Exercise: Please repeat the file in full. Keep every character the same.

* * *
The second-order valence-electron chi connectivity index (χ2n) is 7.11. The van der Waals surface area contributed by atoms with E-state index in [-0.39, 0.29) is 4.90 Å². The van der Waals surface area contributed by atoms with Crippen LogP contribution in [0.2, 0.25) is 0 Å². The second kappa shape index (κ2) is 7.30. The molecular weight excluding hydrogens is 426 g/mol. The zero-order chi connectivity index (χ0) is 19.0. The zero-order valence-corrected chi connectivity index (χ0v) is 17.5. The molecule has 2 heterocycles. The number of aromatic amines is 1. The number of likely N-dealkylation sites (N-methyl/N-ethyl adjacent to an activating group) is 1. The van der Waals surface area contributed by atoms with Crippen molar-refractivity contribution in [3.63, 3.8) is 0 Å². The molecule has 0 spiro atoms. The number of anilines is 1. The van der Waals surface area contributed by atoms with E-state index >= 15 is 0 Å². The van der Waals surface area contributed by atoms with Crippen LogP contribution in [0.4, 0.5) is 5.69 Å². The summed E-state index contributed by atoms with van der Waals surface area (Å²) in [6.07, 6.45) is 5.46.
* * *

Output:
The second-order valence-electron chi connectivity index (χ2n) is 7.11. The van der Waals surface area contributed by atoms with E-state index in [-0.39, 0.29) is 4.90 Å². The van der Waals surface area contributed by atoms with Crippen LogP contribution in [0.2, 0.25) is 0 Å². The second kappa shape index (κ2) is 7.30. The molecular weight excluding hydrogens is 426 g/mol. The zero-order chi connectivity index (χ0) is 19.0. The zero-order valence-corrected chi connectivity index (χ0v) is 17.5. The molecule has 2 heterocycles. The number of aromatic amines is 1. The number of likely N-dealkylation sites (N-methyl/N-ethyl adjacent to an activating group) is 1. The van der Waals surface area contributed by atoms with Crippen molar-refractivity contribution in [3.63, 3.8) is 0 Å². The molecule has 0 spiro atoms. The number of anilines is 1. The van der Waals surface area contributed by atoms with E-state index >= 15 is 0 Å². The van der Waals surface area contributed by atoms with Crippen LogP contribution in [0.4, 0.5) is 5.69 Å². The summed E-state index contributed by atoms with van der Waals surface area (Å²) in [6.07, 6.45) is 5.46.